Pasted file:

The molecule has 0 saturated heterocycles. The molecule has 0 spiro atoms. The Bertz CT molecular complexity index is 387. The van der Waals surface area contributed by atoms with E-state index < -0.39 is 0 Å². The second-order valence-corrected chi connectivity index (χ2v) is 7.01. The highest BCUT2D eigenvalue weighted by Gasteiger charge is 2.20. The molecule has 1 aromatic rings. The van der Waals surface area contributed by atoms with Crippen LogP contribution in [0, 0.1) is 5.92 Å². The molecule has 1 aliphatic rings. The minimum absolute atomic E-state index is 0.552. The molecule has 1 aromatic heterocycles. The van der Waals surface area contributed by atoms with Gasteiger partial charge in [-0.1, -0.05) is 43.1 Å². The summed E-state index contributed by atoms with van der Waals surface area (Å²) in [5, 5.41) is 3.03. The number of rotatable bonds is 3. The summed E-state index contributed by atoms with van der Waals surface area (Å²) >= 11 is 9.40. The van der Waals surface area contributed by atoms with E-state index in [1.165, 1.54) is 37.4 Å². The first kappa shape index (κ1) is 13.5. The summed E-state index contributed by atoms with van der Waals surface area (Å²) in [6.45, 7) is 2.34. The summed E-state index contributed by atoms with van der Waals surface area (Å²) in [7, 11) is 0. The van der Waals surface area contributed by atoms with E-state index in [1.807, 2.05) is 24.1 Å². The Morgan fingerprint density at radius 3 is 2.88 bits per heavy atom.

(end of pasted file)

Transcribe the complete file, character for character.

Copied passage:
The molecule has 0 saturated heterocycles. The molecule has 0 spiro atoms. The Bertz CT molecular complexity index is 387. The van der Waals surface area contributed by atoms with E-state index < -0.39 is 0 Å². The second-order valence-corrected chi connectivity index (χ2v) is 7.01. The highest BCUT2D eigenvalue weighted by Gasteiger charge is 2.20. The molecule has 1 aromatic rings. The van der Waals surface area contributed by atoms with Crippen LogP contribution in [0, 0.1) is 5.92 Å². The molecule has 1 aliphatic rings. The minimum absolute atomic E-state index is 0.552. The molecule has 1 aromatic heterocycles. The van der Waals surface area contributed by atoms with Gasteiger partial charge in [-0.1, -0.05) is 43.1 Å². The summed E-state index contributed by atoms with van der Waals surface area (Å²) in [5, 5.41) is 3.03. The number of rotatable bonds is 3. The summed E-state index contributed by atoms with van der Waals surface area (Å²) >= 11 is 9.40. The van der Waals surface area contributed by atoms with E-state index in [1.165, 1.54) is 37.4 Å². The first kappa shape index (κ1) is 13.5. The summed E-state index contributed by atoms with van der Waals surface area (Å²) in [6.45, 7) is 2.34. The summed E-state index contributed by atoms with van der Waals surface area (Å²) in [7, 11) is 0. The van der Waals surface area contributed by atoms with E-state index in [1.807, 2.05) is 24.1 Å². The Morgan fingerprint density at radius 3 is 2.88 bits per heavy atom.